Public Enemy Number One: Business Privilege Taxes and the Court's Flawed Reasoning in Applied Tech Products Corporation v. Radnor Township

    Public Enemy Number One: Business Privilege Taxes and the Court's Flawed Reasoning in Applied Tech Products Corporation v. Radnor Township

    Public Enemy Number One: Business Privilege Taxes and the Court's Flawed Reasoning in Applied Tech Products Corporation v. Radnor Township

    This article was originally published in The State and Local Tax Lawyer, Volume 11, 2006. The article was authored by Pamela Millard, and is 15 pages in length. ABA Editorial Board: Editor in Chief -- Gregory A. Nowak; Managing Editor -- Debra Silverman Herman; Primary Editors -- Brandee Tilman, Jeffrey C. Glickman Georgetown ...
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    This article was originally published in The State and Local Tax Lawyer, Volume 11, 2006. The article was authored by Pamela Millard, and is 15 pages in length.

    ABA Editorial Board: Editor in Chief -- Gregory A. Nowak; Managing Editor -- Debra Silverman Herman; Primary Editors -- Brandee Tilman, Jeffrey C. Glickman

    Georgetown Student Editorial Board: Managing Editor -- Nathan C. Brunette; Publications Editor -- Kelly Scindian

    Note: The following is an excerpt from the introduction to the article as published in The State and Local Tax Lawyer. In Applied Tech Products Corp. v. Radnor Township, the Commonwealth Court of Pennsylvania affirmed the ruling of the Court of Common Pleas of Delaware County that a company doing business in the town of Radnor, Pennsylvania with a group of affiliated companies located outside the township was subject to Radnor's Business Privilege Tax (BPT). The Commonwealth Court focused on two issues in its decision: (1) whether the taxpayer, who offers management and financial services to affiliated entities, provided or offered services "to the general public or a limited number thereof;" and (2) whether management fees received by the taxpayer from its affiliated companies were excludable as dollar-for-dollar reimbursements under the Township's BPT Ordinance. On the first issue, the Court held that the affiliated companies with whom the taxpayer conducts business are members of the public, and that regulations promulgated by Radnor Township support the contention that sales to affiliated business entities are subject to the BPT. On the second issue, the court concluded that management fees received by the taxpayer from affiliated entities were not excludable as dollar-for-dollar reimbursements under the BPT because the fees represented payment for services and were not attributable as expenses to a specific affiliate. This Note asserts that the Commonwealth Court of Pennsylvania correctly determined in Applied Tech that the taxpayer provided business services "to the general public or a limited number thereof," but used tenuous legal reasoning to do so. As a result, the court established case law in conflict with relevant precedent, and set the stage for future BPT litigation. Part I of this Note examines the relevant provisions of the BPT, associated BPT Regulations, and the effect of the Local Tax Reform Act of 1988 (LTRA) on Radnor's BPT Ordinance. Part II sets forth the facts of the case and summarizes the decisions of the Court of Common Pleas of Delaware County and the Commonwealth Court of Pennsylvania. Part III analyzes how the Commonwealth Court relied upon questionable precedent to establish a legal issue already conceded by the taxpayer, and ignored relevant case law in reaching its decision. Part III argues that the court missed an important opportunity to establish a consistent legal standard for the statutory language at issue in the case. Part III then discusses the role of the LTRA in limiting the Township's ability to promulgate regulations broadening the scope of its BPT Ordinance. Part IV concludes that, given the conflict with past opinions, the Supreme Court of Pennsylvania should resolve the inconsistent rulings and provide much-needed guidance for businesses uncertain of their BPT liabilities, municipalities hamstrung by legislative restrictions imposed by the LTRA, and legislative bodies in the state of Pennsylvania struggling to implement local tax reform.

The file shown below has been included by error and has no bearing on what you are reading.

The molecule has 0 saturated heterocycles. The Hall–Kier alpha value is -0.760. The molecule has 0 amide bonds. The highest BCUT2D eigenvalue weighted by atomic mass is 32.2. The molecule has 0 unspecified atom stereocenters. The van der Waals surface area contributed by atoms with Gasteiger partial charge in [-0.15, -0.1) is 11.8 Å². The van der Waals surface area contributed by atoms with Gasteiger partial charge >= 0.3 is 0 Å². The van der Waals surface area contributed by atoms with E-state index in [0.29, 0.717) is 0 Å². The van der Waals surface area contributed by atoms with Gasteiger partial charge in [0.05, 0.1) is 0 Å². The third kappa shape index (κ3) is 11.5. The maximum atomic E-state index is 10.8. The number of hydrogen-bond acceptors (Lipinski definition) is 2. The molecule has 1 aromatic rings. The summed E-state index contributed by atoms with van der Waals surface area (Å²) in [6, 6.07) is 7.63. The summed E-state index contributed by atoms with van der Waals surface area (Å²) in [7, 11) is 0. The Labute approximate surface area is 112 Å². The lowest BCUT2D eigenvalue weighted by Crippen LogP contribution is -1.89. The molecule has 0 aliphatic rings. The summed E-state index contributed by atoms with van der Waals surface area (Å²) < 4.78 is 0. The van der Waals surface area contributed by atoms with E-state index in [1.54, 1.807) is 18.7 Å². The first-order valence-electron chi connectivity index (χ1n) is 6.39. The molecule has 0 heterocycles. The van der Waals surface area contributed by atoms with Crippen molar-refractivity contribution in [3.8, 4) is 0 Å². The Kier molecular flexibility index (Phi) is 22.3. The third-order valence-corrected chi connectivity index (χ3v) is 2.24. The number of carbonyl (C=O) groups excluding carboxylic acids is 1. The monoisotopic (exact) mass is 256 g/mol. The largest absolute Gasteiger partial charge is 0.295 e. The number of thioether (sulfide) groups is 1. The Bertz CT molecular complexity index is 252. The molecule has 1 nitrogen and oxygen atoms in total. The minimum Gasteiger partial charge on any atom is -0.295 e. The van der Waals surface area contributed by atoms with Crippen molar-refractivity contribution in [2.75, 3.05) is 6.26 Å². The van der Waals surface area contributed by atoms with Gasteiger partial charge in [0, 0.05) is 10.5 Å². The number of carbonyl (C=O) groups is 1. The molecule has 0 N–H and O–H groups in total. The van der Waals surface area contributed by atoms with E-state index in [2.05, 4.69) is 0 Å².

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    12/1/2006 12:00:00 AM

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